Ireland captaincy 'up for debate'
This November represents the point at which the World Cup cycle pivots forward and Japan 2019 comes hurtling into view.
There are five international windows remaining between now and that tournament and while November success, Six Nations Championships and summer series wins will be the primary motivations at the time, the bigger picture will all be about the Webb Ellis Cup.
Joe Schmidt has been meticulously planning his route to that tournament ever since he committed himself to leading Ireland to his second World Cup and his focus has been on building depth and introducing new faces to the rigours and standards of the Test arena.
That process will continue in November, but this is also the moment when Schmidt must decide who will lead his team to Japan.
Rory Best has done a fine job to date, captaining the country to a series of historic victories in the post-Paul O'Connell and Brian O'Driscoll era.
The Ulster man is 35 now and will be 37 when the tournament kicks off, but his performances as the Lions' midweek captain indicated he is showing little sign of slowing down just yet.
He has re-assumed the captaincy at provincial level, however, and his appointment by Les Kiss as Ulster skipper has set tongues wagging as to whether it might signal a change at international level.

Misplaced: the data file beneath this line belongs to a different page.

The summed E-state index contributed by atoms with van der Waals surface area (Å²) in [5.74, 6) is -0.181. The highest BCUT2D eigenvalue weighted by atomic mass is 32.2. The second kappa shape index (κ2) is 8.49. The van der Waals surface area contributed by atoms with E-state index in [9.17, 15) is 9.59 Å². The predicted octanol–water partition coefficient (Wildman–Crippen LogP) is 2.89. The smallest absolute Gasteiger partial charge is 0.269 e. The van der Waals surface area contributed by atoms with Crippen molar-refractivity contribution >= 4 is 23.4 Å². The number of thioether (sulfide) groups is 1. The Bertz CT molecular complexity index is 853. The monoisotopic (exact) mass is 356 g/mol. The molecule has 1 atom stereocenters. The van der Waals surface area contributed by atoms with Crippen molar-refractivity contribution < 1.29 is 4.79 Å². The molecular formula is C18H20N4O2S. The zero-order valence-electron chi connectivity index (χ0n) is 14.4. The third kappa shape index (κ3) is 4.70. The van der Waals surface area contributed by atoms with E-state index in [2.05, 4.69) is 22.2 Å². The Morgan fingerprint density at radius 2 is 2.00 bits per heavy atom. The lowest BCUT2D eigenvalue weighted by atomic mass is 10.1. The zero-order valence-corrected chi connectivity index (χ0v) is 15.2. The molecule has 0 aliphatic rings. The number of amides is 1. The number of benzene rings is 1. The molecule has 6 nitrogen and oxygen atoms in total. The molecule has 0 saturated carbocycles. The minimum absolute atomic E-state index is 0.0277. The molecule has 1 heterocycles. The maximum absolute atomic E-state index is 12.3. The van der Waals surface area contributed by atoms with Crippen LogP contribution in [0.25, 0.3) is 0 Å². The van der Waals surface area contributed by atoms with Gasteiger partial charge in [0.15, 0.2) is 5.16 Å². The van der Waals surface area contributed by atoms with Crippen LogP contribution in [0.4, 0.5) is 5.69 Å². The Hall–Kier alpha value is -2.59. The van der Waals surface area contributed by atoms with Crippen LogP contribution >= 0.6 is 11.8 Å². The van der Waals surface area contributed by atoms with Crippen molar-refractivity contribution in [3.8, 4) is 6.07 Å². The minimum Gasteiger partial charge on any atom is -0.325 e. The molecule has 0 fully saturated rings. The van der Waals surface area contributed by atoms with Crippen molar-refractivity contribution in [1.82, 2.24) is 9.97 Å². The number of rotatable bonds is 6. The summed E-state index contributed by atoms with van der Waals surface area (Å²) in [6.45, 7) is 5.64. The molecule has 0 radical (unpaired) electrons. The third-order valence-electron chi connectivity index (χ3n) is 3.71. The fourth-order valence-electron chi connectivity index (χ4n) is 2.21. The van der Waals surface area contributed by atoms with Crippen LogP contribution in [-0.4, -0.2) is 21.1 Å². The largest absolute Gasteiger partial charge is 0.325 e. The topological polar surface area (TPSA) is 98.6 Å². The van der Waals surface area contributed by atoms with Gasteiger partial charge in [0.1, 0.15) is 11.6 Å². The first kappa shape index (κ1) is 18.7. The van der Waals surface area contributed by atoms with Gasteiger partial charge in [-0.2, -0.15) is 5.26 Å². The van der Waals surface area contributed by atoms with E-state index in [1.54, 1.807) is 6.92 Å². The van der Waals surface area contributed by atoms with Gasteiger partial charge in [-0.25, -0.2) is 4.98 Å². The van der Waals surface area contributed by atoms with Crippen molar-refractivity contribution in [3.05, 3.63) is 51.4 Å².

"I do think that there is a big workload in being captain of both and so I was interested during the week to see Rory taking up the Ulster captaincy again," O'Driscoll said yesterday.
"But I don't envisage... he's not the sort of guy to give up a captaincy, considering how good a job he's done with Ireland.
"So, I think he'd have to have it prised off him if that is the case.
"I think Rory's the only one who knows how he feels, he's still the No 1 hooker in Ireland, he's done a phenomenal job since he took up the captaincy.
"He's someone who encourages pressure on himself, there was a void in Ulster and he's stepped up to the plate, he's the sort of person to do that.
"If his body is good enough, should he be captain for the World Cup? I do think he'll get there and he'll be No 1 choice hooker, on current form.
"So there's not a need to change a whole lot, the only time someone will get an opportunity is if he's injured, and you need to have a contingency anyhow.
"Rory is the only one who knows how he feels and if he'll get to Japan in two years anyhow."
If there was to be a change, then Peter O'Mahony would be the front-runner for the job. O'Driscoll had the honour of handing the Munster man his Lions jersey on the eve of the first Test in Eden Park when he led the tourists against the All Blacks last June.
The pride became a fall, however, and having been subbed off early the 27-year-old Corkman was dropped for the second and third Tests.
He has nursed his disappointment all summer and O'Driscoll reckons he'll be able to channel it into performances and will soon be over the omission.